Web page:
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Doug: I wouldn't mind Stanley Robinson in a Suns uniform
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Doug: I wouldn’t mind Stanley Robinson in a Suns uniform

I’m different than most GM’s in the NBA. Well, the number one difference is I’m not an NBA GM, but I should say “if” I was an NBA GM I would be different in the way that I rate a top 10 pick. The world is so big that if I’m drafting you as one of the top 10 players in the world, I expect results from you within the first month of your career. I completely understand you’re going to make mistakes while you learn. I accept I might only get a few minutes out of you per game in the beginning. However, why draft a project that’s so behind they can’t crack a top 9 spot in the rotation with a top 10 pick? If they need that much work and you still like the player, trade down. A top 10 draft pick that doesn’t play early in their career is not a good value pick.

I love UCONN’s Stanley Robinson as a Sun, but my feelings towards him are completely based on one word: value.

You can find mock drafts that have Robinson as a top 10 pick. I think that’s too high. My desire to see Robinson as a Sun doesn’t start until the lottery picks end. Robinson is going to have a long career in the NBA because he’s athletic enough to get by and contribute early, yet has a passion for the game to improve what he brings to the table for longevity sake.

Robinson is a “tweener.” The famous word is usually a derogatory description. I see so much growth in Robinson’s future, I say that as a compliment. He’s amazingly athletic with a great knack for rebounds. He’s not a monster on the boards like Cousins, who will rip your head off for a rebound. Robinson is more sly. His athleticism and understanding of rebound angles puts him in perfect position. His athleticism, energy and rebounding is enough to make him a contributor. I just don’t think he’s going to be ready fast enough to give me what I want with a top 10 pick.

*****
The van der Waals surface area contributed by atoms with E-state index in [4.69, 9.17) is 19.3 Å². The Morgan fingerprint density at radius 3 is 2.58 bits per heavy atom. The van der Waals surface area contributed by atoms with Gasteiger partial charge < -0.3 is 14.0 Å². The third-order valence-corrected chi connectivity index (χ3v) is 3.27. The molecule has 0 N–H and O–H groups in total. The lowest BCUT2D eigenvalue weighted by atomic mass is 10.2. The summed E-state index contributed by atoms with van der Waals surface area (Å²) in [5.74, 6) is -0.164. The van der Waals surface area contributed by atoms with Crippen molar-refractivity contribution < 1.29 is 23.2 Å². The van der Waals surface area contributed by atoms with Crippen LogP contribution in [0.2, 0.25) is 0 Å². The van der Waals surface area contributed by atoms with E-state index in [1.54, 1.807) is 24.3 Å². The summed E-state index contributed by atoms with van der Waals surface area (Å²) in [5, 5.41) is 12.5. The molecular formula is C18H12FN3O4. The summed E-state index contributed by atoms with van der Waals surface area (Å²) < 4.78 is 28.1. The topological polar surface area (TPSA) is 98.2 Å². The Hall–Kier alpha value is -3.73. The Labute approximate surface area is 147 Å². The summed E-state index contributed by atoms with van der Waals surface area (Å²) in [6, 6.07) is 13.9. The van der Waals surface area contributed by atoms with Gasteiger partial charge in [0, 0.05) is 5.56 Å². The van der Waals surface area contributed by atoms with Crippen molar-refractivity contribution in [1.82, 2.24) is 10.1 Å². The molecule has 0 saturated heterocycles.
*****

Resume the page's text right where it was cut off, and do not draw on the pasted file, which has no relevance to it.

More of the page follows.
I still say tweener as a compliment, though, because I believe he’s going to develop into a wonderful compliment player and have a long career. When I see him play with the passion he shows it tells me he loves the game, so I know he’ll work at it. When I see his athleticism I know he’s got the tools to improve. His body tells me there’s plenty of room for a good strength program. He’s got the tools to go from contributor as a young player to major piece in the starting 5 later in his career.

He will improve his jumper and extend his range to the NBA three point line. Right now he falls into the category of more athletic than your average 4. The problem is you can’t completely say his strength would dominate a 3. He’s a one-way tweener but Robinson will develop into a great niche. He simply does whatever it takes to win. His game will grow as a team asks more of him in order for his team to win.

In my praise to him, I realize I didn’t sound very complimentary. I want Robinson as a Sun- I just don’t want to build your hopes up. He does so many things good enough that I know he’ll add to any organization. I project him to develop into that guy every championship team has. I think “glue” guys are very under-valued in the NBA Draft, but that under-evaluation begins after the lottery.

The number one weakness of Stanley Robinson is only time. He’s not going to come in and blow your doors off. I think he’ll have some poor workouts and drop in the mock drafts. Don’t let it affect what you see on game film. Stanley Robinson’s number one attribute is the totality of his game. This will not come through in drills. So often a work-out highlights the individual talent but not the individual’s desire to win a game. He’ll work hard in his work-outs but he won’t stand out in 3-on-3. No one’s going to drool over his 1-on-1 moves. He’s not that great as an individual basketball player. His game will jump light years each off-season. He will improve more from June-October than he will from November-April. Take what you get from him early in his career and stick with him.

This isn’t like trying to grow a garden in the desert. It takes a while to grow a garden so be patient but Robinson is top soil and not Sonoran desert sand.

Next time you watch a UConn basketball game, watch Robinson. After the game, e-mail me doug@ktar.com and tell me what you think.